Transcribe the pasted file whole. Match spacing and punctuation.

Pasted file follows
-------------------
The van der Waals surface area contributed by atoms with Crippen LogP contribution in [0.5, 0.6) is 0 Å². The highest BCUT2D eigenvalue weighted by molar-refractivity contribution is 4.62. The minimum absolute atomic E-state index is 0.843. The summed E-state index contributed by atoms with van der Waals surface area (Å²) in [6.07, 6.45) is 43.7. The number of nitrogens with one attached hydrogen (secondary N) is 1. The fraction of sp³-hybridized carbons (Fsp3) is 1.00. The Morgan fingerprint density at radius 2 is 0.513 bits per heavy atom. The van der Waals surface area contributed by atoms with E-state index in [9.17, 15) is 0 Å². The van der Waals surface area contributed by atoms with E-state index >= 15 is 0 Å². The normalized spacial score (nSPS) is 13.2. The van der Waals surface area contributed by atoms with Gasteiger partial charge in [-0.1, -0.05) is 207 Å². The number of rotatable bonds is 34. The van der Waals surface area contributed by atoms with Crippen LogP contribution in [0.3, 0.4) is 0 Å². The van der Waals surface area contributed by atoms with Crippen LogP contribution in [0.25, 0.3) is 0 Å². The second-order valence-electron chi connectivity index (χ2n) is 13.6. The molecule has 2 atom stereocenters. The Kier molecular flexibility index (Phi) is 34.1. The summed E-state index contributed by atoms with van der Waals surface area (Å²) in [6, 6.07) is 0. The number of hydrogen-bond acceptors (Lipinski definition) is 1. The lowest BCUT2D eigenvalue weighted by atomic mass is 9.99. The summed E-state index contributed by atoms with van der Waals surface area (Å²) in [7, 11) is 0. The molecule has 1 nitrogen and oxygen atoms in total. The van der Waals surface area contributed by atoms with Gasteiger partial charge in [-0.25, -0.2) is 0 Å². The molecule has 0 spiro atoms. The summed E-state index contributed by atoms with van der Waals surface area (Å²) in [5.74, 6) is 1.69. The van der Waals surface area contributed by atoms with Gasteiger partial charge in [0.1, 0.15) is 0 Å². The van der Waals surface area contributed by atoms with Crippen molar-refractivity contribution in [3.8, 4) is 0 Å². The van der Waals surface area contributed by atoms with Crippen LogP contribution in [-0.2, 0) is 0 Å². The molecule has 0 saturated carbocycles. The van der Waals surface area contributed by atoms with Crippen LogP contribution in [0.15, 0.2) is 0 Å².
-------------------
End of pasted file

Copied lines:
The van der Waals surface area contributed by atoms with Crippen LogP contribution in [0.5, 0.6) is 0 Å². The highest BCUT2D eigenvalue weighted by molar-refractivity contribution is 4.62. The minimum absolute atomic E-state index is 0.843. The summed E-state index contributed by atoms with van der Waals surface area (Å²) in [6.07, 6.45) is 43.7. The number of nitrogens with one attached hydrogen (secondary N) is 1. The fraction of sp³-hybridized carbons (Fsp3) is 1.00. The Morgan fingerprint density at radius 2 is 0.513 bits per heavy atom. The van der Waals surface area contributed by atoms with E-state index in [9.17, 15) is 0 Å². The van der Waals surface area contributed by atoms with E-state index >= 15 is 0 Å². The normalized spacial score (nSPS) is 13.2. The van der Waals surface area contributed by atoms with Gasteiger partial charge in [-0.1, -0.05) is 207 Å². The number of rotatable bonds is 34. The van der Waals surface area contributed by atoms with Crippen LogP contribution in [0.3, 0.4) is 0 Å². The van der Waals surface area contributed by atoms with Crippen LogP contribution in [0.25, 0.3) is 0 Å². The second-order valence-electron chi connectivity index (χ2n) is 13.6. The molecule has 2 atom stereocenters. The Kier molecular flexibility index (Phi) is 34.1. The summed E-state index contributed by atoms with van der Waals surface area (Å²) in [6, 6.07) is 0. The number of hydrogen-bond acceptors (Lipinski definition) is 1. The lowest BCUT2D eigenvalue weighted by atomic mass is 9.99. The summed E-state index contributed by atoms with van der Waals surface area (Å²) in [7, 11) is 0. The molecule has 1 nitrogen and oxygen atoms in total. The van der Waals surface area contributed by atoms with Gasteiger partial charge in [-0.25, -0.2) is 0 Å². The molecule has 0 spiro atoms. The summed E-state index contributed by atoms with van der Waals surface area (Å²) in [5.74, 6) is 1.69. The van der Waals surface area contributed by atoms with Gasteiger partial charge in [0.1, 0.15) is 0 Å². The van der Waals surface area contributed by atoms with Crippen molar-refractivity contribution in [3.8, 4) is 0 Å². The van der Waals surface area contributed by atoms with Crippen LogP contribution in [-0.2, 0) is 0 Å². The molecule has 0 saturated carbocycles. The van der Waals surface area contributed by atoms with Crippen LogP contribution in [0.15, 0.2) is 0 Å².